Donal Og Cusack On Why We Should Be Catering To The GAA’s Elite

donal og cusack

While the club versus county debate is by no means a fresh argument, the issue has dominated GAA discussions in recent weeks.

The restructured season sees the summer months reserved for the club game with the GAA setting aside September 14 as a date for when county sides can meet up for collective training. Meanwhile, October 11 earmarked as the cut-off point for county players to play with their clubs.

However, with the majority of county championships set to finish well in advance of the October date set aside, speculation is rife that many are pandering to the inter-county game while other rumours have circulated that some county panels may have already disregarded rules around training bans.

It raises issues around elitism within the GAA and how the association caters towards the upper echelons of the game, something that incoming President Larry McCarthy outlined he intended to combat when he takes office in 2021.

“There is a tendency then to ignore the 98 per cent, which is not good, no matter what way we look at it. At some level, we are becoming globalised and obsessed with seeing the elite,” McCarthy said on the GAA’s Hurling Around The World webinar.

“We have to make sure we take care of the second and third and the fourth levels, that 98%.”

While the narrative would suggest that many agree with McCarthy’s take on curtailing elitism in the GAA, speaking on the RTE GAA podcast, former Cork goalkeeper Donal Og Cusack went the other direction citing that we should “absolutely be catering for the elite aspect of our sports.”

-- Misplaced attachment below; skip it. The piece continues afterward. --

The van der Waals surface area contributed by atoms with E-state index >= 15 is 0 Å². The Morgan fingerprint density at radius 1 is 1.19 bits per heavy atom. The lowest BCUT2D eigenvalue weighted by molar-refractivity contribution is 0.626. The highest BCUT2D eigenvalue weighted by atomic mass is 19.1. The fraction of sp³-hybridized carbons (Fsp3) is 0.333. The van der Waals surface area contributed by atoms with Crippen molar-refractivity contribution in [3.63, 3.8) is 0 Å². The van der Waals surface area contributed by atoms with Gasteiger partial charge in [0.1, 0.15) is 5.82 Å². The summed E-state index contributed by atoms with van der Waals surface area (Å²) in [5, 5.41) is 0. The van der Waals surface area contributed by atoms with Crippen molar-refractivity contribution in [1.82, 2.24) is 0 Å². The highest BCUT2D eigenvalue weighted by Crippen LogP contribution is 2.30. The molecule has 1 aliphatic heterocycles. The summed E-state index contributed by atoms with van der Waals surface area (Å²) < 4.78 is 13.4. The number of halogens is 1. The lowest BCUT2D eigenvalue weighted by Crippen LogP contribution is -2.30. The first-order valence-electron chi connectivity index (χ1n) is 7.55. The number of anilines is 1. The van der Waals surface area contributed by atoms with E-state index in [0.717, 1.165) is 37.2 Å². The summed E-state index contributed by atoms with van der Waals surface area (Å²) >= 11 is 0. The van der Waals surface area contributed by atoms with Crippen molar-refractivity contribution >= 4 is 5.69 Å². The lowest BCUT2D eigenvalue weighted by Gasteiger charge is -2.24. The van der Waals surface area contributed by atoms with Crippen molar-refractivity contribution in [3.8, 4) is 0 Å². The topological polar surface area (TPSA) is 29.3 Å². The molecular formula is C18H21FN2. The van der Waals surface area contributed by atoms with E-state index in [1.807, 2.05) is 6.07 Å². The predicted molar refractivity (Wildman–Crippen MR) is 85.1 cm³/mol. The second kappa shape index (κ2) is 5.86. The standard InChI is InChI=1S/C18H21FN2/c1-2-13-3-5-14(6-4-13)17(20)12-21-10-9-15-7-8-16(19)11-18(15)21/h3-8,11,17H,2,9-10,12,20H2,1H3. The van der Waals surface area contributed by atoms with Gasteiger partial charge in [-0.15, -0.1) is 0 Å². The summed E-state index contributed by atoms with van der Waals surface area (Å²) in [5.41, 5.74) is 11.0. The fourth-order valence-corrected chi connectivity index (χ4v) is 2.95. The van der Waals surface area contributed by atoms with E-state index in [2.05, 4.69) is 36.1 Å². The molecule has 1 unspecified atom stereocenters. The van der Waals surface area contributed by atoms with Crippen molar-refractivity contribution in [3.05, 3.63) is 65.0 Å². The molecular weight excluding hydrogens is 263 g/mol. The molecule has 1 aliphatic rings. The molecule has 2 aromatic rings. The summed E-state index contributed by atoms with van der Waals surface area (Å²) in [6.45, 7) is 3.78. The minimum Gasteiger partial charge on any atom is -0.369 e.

The former All-Star winner argues that the county game is essential with the trickle-down effect of a strong, united county team raising the spirits of communities and supporters.

“There’s this perception being put out there that the club player is almost holier than the inter-county player. I would argue the county game is every bit as integral and as historical a component of the GAA as the club game.

“It’s vital in terms of showcasing our games, the provision of an elite arena for our players. Like, what do we want? To say we don’t have an elite arena involved in our Association so you should go and play other sports?

“I think absolutely we should be catering for the elite aspect of our sports and be proud of it.

“I would argue the county is as essential as the clubs themselves in terms of the unifying effect on communities and even the sense of pride in place that it offers, then not to mention the income for building grounds, the grants, the coaching officers.

“The laochs, the heroes, we know how important that is to the game, the lads who present medals at the end of the year.”

Cusack also stated his belief that many have gone out of their way to drive a wedge between the club and county games.

“A lot of the people who are making the most noise at the moment are actually people who make money or try to make money off the backs of these very same players.

“I do think we need to be very careful because if some of these people have their way the GAA will be as anonymous as the League of Ireland B.

“We have to be very careful in terms of that whole territory.”

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